Considerably more conversational in tone, and thus perhaps better fodder for cocktail conversations, is The Food Lover’s Companion by Sharon Tyler Herbst and Ron Herbst. It’s more strictly culinary than ODFN, including definitions of annoyingly vague (and amusingly dirty sounding) cookery verbs like “to mount,” or “firm-ball stage.” Unlike the FSD, the FLC’s also got plenty of fodder for Asian-food snobs, such as an engagingly comprehensive entry on bubble tea, or zhen shou nai cha. Never underestimating the power of reverse snobbism, the FLC includes entries on down-market pleasures like Fluffernutters and Sloppy Joes as well. Similar to the FLC in its approachable prose, Michael Ruhlman’s new book The Elements of Cooking, is modeled on Strunk and White’s grammar guide, and through its glossary of cooking terms provides a very practical philosophy of the kitchen.
For the truly aspirational snob, one must look at the late enlightenment reference works by historic epicures. Kamp and Rosenfeld rightly mention Jean Anthelme Brillat-Savarin, “the French lawyer-statesman (1755-1826) whose obsessive interest in eating well compelled him to write the Snob urtext The Physiology of Taste,” in the FSD. One should not overlook, however, his contemporary, Alexandre Balthazar Laurent Grimod de la Reyniere, who, in his eight-volume Gourmand’s Almanac (1803-12), sounds like a contemporary regional-food fetishist as he describes the education of a young gourmand: “[H]e (the elder gourmand) teaches him Geography through gourmandise, which is truly enchanting. Thus instead of asking what is the capital of Alsace, he asks him what town is famous for its carp, its salmon, its goose liver pate, and its crayfish? The young man responds Strasbourg, in fact the only town blessed with all four of these specialties.” Famed novelist Alexandre Dumas also left behind the gargantuan manuscript for his Dictionary of Cuisine, which was written with a novelist’s eye for atmosphere: “In Rheims, before the first table napkins came into use, hands were wiped on hanks of wool that were neither new, nor newly washed.” Excerpts from all three gourmands are provided, in English, in Denise Gigante’s Gusto: Essential Writings in 19th Century Gastronomy (with extra snob points for its intro by Harold Bloom).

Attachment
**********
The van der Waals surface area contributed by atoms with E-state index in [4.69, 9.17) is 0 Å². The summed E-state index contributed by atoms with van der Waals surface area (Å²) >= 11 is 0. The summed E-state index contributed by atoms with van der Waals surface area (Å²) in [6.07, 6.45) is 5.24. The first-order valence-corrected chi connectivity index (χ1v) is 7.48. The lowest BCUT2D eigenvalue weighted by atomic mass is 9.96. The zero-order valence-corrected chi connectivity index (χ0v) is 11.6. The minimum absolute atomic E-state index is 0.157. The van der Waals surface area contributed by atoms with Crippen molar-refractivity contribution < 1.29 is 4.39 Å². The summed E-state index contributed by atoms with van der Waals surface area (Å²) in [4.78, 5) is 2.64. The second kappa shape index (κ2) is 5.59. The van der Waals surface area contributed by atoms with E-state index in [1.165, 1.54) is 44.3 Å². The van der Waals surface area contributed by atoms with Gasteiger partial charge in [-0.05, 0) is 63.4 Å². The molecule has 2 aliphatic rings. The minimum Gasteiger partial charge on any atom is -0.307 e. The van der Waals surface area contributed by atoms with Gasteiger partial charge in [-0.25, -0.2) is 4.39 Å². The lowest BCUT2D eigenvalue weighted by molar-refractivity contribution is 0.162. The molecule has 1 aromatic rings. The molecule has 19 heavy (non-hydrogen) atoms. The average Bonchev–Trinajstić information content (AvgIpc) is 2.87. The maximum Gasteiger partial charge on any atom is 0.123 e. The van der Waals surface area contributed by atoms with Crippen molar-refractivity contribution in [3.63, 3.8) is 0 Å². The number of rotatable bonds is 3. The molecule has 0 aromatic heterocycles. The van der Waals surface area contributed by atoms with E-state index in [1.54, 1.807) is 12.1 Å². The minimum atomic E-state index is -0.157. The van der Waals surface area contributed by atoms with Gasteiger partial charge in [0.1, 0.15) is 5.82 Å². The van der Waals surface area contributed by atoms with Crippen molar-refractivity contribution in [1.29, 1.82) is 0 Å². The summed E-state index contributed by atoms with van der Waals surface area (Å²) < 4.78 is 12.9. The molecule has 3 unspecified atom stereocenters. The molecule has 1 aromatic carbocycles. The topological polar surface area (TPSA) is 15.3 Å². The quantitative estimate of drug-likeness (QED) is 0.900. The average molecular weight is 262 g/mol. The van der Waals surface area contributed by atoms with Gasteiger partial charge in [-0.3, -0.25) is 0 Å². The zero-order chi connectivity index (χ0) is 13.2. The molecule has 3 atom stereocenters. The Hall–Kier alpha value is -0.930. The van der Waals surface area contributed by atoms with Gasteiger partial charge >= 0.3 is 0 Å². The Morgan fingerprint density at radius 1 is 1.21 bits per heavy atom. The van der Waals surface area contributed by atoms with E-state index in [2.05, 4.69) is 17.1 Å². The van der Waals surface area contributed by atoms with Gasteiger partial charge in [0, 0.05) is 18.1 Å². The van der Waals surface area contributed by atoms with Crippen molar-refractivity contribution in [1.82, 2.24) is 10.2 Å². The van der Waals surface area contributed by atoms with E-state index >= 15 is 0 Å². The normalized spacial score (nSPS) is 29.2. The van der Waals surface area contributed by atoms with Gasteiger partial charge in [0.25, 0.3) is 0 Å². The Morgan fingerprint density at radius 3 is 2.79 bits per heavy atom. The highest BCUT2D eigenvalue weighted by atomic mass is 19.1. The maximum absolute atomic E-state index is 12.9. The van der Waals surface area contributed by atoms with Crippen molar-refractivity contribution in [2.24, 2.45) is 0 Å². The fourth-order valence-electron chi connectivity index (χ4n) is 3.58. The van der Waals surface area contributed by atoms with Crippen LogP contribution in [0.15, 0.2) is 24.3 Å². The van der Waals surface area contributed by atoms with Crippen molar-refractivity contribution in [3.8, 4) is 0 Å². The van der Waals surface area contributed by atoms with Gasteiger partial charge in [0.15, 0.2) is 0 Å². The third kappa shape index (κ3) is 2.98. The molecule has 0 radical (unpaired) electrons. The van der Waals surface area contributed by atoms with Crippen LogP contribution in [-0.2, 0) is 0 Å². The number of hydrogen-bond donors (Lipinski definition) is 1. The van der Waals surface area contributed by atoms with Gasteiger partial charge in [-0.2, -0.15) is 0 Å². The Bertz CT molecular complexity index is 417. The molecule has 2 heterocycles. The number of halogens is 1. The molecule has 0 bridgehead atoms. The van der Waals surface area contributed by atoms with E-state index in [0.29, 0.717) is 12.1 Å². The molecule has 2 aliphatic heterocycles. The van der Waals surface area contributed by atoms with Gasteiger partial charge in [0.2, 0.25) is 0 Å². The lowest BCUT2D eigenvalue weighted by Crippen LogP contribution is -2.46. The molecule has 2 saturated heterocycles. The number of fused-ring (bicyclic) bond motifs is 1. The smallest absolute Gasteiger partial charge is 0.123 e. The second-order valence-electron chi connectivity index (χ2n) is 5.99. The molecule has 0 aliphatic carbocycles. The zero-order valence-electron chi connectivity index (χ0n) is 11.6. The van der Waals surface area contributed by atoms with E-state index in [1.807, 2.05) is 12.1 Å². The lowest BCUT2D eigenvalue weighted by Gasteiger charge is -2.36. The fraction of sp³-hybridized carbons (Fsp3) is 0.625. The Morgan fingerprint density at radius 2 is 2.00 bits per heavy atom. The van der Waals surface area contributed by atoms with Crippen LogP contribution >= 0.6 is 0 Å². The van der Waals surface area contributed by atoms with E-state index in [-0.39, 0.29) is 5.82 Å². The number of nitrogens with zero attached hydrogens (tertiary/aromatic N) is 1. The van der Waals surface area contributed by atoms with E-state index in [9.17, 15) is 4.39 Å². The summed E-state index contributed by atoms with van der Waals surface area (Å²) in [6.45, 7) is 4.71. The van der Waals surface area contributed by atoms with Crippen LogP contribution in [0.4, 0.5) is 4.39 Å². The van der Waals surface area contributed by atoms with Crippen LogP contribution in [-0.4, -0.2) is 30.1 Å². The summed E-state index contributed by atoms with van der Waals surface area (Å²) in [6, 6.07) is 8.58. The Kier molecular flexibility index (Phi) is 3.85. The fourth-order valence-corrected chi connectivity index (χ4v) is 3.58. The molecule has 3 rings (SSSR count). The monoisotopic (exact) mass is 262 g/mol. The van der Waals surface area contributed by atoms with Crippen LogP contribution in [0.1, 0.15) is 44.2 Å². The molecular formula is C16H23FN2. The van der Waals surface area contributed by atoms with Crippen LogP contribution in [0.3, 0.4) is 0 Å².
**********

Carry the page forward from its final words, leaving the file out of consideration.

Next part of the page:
The mother of all contemporary food reference books—an opinionated encyclopedia rather than a dictionary, comes from Oxford as well— The Oxford Companion to Foodfrom the late, great Alan Davidson (who’s strangely missing from the FSD) and his cohorts. In his many scholarly projects, Davidson helped make arcane food knowledge a respectable academic and high-amateur pursuit. Though his writing is eager and sensualist in tone, rather than outwardly lofty and snobbish, the OCF provides invaluable trivia to the working snob—entries on obscure meats “the cane rat may reach a length, not including tail, of nearly 60 cm, and provides a substantial amount of good meat,” to near-forgotten cookery writers like Hannah Wolley, “the first woman to author a cookery book in English.” While the 1,000-plus-paged OCF is broad-ranging, the true snob can appreciate the micro-focus of Davidson’s seafood dictionaries, Seafood of South-East Asia, Mediterranean Seafood, and North Atlantic Seafood, which are essential for piscine one-upmanship among food snobs. They catalog the fish of each region with unremitting diligence and also rate each fish on its subjective culinary quality.